The annualized rate of return on average total assets for M&T and its consolidated subsidiaries (“the Company”) in the second quarter of 2008 was .98%, compared with 1.49% in the year-earlier quarter and 1.25% in the first quarter of 2008. The annualized rate of return on average common stockholders’ equity was 9.96% in the recently completed quarter, compared with 13.92% in the second quarter of 2007 and 12.49% in the initial 2008 quarter. During the first six months of 2008, the annualized rates of return on average assets and average common stockholders’ equity were 1.12% and 11.23%, respectively, compared with 1.37% and 12.65%, respectively, in the first half of 2007.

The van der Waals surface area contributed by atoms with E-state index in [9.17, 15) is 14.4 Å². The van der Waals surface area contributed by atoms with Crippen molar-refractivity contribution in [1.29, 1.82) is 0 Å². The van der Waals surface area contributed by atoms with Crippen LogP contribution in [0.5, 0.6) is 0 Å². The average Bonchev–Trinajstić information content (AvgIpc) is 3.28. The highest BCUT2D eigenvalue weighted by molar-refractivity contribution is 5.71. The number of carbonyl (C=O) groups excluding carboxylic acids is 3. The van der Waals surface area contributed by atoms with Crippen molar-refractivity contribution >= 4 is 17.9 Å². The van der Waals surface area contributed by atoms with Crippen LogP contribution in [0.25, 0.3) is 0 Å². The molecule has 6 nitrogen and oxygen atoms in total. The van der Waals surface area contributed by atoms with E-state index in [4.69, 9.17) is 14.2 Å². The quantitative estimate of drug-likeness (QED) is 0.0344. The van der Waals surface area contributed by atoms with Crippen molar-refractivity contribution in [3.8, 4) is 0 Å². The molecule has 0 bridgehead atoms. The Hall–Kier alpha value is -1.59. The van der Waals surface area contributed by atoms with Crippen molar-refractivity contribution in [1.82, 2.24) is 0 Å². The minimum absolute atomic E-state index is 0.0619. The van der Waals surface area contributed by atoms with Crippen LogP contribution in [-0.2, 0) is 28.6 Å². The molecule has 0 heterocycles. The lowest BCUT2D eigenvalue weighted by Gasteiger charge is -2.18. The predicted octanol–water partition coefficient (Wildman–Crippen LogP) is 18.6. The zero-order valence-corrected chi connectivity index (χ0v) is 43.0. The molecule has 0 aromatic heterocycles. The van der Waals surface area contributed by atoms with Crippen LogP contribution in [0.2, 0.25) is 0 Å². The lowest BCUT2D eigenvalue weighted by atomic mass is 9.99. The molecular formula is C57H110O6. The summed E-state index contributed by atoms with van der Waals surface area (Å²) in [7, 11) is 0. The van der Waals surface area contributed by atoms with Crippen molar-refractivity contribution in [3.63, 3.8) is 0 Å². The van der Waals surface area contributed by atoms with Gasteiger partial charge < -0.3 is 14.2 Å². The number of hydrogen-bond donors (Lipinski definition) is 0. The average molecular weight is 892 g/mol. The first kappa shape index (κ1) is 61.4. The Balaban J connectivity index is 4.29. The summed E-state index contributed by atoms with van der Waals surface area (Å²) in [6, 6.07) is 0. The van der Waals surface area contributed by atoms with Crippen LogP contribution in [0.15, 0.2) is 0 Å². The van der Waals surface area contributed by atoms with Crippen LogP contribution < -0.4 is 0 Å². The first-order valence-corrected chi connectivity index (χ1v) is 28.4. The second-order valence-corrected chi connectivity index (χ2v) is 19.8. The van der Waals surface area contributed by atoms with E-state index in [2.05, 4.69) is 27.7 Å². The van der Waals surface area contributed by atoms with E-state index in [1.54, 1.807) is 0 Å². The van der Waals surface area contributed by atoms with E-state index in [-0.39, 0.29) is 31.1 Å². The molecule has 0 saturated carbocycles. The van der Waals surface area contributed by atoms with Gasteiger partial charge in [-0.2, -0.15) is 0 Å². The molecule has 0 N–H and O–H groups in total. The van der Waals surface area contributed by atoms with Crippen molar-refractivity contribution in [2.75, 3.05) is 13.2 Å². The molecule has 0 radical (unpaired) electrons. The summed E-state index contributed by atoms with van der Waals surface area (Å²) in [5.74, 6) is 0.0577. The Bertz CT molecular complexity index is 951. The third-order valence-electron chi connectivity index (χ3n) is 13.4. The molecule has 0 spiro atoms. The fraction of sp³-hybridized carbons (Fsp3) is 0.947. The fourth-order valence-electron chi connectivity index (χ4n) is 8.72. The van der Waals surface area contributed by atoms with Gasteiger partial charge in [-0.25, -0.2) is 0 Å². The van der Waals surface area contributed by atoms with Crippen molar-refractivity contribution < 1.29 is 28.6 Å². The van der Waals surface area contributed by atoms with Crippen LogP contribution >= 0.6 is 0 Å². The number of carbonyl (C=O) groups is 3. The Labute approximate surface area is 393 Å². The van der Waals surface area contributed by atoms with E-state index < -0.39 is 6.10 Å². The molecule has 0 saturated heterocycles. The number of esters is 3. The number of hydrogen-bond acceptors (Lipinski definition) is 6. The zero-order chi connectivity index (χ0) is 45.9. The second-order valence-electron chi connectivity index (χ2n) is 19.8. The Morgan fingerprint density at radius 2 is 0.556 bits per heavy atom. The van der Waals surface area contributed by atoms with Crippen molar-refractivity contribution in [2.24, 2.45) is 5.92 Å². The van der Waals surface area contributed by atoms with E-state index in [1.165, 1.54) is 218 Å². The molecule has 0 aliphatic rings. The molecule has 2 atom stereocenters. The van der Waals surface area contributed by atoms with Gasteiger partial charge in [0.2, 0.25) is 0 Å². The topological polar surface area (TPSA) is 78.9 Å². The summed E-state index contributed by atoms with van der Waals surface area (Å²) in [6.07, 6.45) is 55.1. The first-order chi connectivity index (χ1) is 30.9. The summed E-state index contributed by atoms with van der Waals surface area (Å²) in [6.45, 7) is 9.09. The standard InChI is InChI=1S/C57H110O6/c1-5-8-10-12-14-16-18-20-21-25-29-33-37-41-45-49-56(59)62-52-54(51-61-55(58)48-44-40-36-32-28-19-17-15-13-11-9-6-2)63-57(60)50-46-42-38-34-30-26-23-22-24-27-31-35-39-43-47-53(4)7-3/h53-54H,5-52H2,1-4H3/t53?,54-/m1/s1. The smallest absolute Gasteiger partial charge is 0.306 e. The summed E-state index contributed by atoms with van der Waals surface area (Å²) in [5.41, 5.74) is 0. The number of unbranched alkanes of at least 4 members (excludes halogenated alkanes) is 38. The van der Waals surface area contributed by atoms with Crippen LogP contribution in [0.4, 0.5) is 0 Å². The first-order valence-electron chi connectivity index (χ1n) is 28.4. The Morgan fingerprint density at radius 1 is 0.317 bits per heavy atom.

Second quarter 2008 results recorded by the Company were damped by higher credit costs and a decline in the contribution of M&T’s pro-rata portion of the operating results of Bayview Lending Group LLC (“BLG”), a privately-held commercial mortgage lender in which M&T invested $300 million in February 2007. BLG specializes in originating, securitizing and servicing small balance commercial real estate loans. The provision for credit losses in the recent quarter was $100 million, up from $30 million in the second quarter of 2007 and $60 million in 2008’s initial quarter. That higher level of the provision reflects increased charge-offs and delinquencies, particularly in the Company’s portfolios of loans backed by residential real estate, including loans to builders and developers of residential real estate. M&T’s pro-rata share of the operating results of BLG was a loss of $13 million (pre-tax) in the second quarter of 2008, compared with income of $8 million in the year-earlier quarter and a loss of $1 million in the first quarter of 2008. Disruptions in the commercial mortgage-backed securities marketplace have limited BLG’s ability to sell securities backed by small balance commercial mortgage loans and have, therefore, reduced the amount of income recognized by BLG as a result of such activities. As a result, BLG has begun utilizing its contingent liquidity sources and has reduced it origination activities and staffing levels.